“Your Grace, it’s a pleasure to meet you,” she said. “And now you young children must forgive me. I see a dear friend on the other side of the room whom I must greet. Au revoir!”
Fletch bowed again. It was as if they had never flirted. As if he were no more than any other man. And he could tell from the delicious way she said au revoir that she even spoke French.
There was a moment of silence after she left.
“You were both laughing so hard,” Poppy said. “Could you share the joke?”
“You wouldn’t understand,” he said. Anger was starting to burn in the back of his throat. Rage at her, rage at life…
She dimpled. “I take it you were telling each other naughty jokes? I’m certain that I could understand anything Louise enjoyed.”
“I doubt it,” Fletch said. The other men were absolutely silent. He knew his voice was laden with scorn and near disgust. He couldn’t help it.
She blinked and then her sprightly smile popped out again. “Then I shall give you all the pleasure of explaining it to me!”
“You must be joking,” he said. “There are some things that ladies of your type never understand.”
She pulled herself taller. “Ladies of my type?”
“You know the type, St. Albans,” he said. But St. Albans wouldn’t meet his eyes. “Good to the bone. Practically achieving sainthood right here in London.”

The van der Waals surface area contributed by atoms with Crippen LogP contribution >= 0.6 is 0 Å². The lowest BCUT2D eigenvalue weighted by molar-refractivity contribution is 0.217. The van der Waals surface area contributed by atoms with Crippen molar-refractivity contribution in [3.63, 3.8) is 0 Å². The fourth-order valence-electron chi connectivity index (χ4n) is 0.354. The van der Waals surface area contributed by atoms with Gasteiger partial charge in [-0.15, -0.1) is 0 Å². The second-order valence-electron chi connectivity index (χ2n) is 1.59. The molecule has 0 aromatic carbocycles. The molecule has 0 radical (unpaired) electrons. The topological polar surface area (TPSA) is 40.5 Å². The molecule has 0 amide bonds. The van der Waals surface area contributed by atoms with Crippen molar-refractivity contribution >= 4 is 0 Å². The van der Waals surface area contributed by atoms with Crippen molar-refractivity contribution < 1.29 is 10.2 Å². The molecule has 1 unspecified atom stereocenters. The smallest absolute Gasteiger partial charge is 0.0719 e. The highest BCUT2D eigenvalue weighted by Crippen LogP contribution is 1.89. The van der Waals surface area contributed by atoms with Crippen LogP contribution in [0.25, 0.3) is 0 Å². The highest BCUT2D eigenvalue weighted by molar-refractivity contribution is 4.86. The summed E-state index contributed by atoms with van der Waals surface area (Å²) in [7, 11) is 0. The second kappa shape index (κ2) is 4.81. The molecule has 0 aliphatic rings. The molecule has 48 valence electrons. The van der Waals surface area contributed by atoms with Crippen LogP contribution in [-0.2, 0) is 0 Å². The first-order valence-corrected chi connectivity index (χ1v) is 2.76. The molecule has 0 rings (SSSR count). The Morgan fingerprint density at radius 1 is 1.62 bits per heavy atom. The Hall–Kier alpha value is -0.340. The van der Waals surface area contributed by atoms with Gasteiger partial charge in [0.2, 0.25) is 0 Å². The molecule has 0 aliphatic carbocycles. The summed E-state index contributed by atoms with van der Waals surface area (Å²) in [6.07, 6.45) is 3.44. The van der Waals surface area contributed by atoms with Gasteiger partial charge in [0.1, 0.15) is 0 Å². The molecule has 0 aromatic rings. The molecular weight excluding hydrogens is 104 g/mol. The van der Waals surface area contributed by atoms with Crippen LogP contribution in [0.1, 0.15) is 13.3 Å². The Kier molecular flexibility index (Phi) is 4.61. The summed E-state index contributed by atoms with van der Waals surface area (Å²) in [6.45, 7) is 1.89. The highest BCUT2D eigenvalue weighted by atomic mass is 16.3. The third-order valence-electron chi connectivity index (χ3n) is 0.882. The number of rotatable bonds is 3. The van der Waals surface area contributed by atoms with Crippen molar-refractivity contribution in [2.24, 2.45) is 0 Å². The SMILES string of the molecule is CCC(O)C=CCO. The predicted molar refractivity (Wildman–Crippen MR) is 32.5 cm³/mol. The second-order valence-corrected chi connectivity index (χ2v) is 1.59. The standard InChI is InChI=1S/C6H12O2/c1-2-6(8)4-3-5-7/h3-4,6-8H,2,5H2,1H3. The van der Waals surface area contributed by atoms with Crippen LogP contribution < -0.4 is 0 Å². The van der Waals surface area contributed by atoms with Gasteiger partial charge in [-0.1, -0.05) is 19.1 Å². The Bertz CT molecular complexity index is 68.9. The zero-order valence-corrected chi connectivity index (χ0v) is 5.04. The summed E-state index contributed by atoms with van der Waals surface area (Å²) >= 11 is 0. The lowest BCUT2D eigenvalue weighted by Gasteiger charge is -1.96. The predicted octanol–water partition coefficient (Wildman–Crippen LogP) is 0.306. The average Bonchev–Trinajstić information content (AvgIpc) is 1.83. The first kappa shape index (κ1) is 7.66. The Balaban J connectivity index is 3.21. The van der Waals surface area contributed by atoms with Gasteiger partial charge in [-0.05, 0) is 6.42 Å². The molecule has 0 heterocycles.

“Fletch,” Poppy said. “Do not speak to me like this, I beg you.”
“Why not?” For the first time he looked at her directly in the face. “We never say anything significant to each other any longer. In fact, I don’t believe we’ve exchanged an interesting word in a year.”
She was rather white. “That is not true.”
“Name one interesting sentence,” he said, jeering at her.
She raised her chin. “I told you last week that I loved you. Under the circumstances, that was remarkably interesting.” She spun on her heel and left.
“Dammit,” Gill said. He forgot he was wearing a wig and tried to run a hand through his hair. His wig fell off and plopped on the floor. It looked like a dead hare, lying on the carpet.
Fletch’s jaw tightened. “I’m sick of her childish views. I can’t stand any more of her cheerful little comments about every damn thing. If I dropped dead in the street, she’d probably kneel down next to me and coo some platitude about how much I will enjoy heaven.”